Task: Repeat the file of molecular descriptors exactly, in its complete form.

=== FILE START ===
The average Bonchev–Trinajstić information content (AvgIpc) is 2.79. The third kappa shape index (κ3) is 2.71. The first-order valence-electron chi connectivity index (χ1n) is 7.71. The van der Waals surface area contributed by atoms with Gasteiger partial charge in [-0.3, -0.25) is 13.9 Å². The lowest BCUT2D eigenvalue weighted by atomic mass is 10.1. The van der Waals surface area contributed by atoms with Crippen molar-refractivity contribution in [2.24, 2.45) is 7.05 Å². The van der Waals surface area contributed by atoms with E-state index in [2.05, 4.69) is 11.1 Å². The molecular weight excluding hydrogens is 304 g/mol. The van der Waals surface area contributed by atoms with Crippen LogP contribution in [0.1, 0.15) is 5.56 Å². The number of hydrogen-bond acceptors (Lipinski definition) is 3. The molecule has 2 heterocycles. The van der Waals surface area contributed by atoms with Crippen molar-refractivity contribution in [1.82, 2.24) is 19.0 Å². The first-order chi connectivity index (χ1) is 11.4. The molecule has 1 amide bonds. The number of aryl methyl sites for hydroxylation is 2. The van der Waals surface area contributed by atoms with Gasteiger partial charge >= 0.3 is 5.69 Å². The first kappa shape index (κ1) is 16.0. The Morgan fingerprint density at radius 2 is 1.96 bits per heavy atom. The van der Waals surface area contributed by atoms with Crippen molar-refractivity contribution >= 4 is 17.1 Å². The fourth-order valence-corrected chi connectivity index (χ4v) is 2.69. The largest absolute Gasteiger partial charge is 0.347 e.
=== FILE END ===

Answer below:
The average Bonchev–Trinajstić information content (AvgIpc) is 2.79. The third kappa shape index (κ3) is 2.71. The first-order valence-electron chi connectivity index (χ1n) is 7.71. The van der Waals surface area contributed by atoms with Gasteiger partial charge in [-0.3, -0.25) is 13.9 Å². The lowest BCUT2D eigenvalue weighted by atomic mass is 10.1. The van der Waals surface area contributed by atoms with Crippen molar-refractivity contribution in [2.24, 2.45) is 7.05 Å². The van der Waals surface area contributed by atoms with E-state index in [2.05, 4.69) is 11.1 Å². The molecular weight excluding hydrogens is 304 g/mol. The van der Waals surface area contributed by atoms with Crippen LogP contribution in [0.1, 0.15) is 5.56 Å². The number of hydrogen-bond acceptors (Lipinski definition) is 3. The molecule has 2 heterocycles. The van der Waals surface area contributed by atoms with Crippen molar-refractivity contribution in [1.82, 2.24) is 19.0 Å². The first-order chi connectivity index (χ1) is 11.4. The molecule has 1 amide bonds. The number of aryl methyl sites for hydroxylation is 2. The van der Waals surface area contributed by atoms with Gasteiger partial charge >= 0.3 is 5.69 Å². The first kappa shape index (κ1) is 16.0. The Morgan fingerprint density at radius 2 is 1.96 bits per heavy atom. The van der Waals surface area contributed by atoms with Crippen molar-refractivity contribution >= 4 is 17.1 Å². The fourth-order valence-corrected chi connectivity index (χ4v) is 2.69. The largest absolute Gasteiger partial charge is 0.347 e.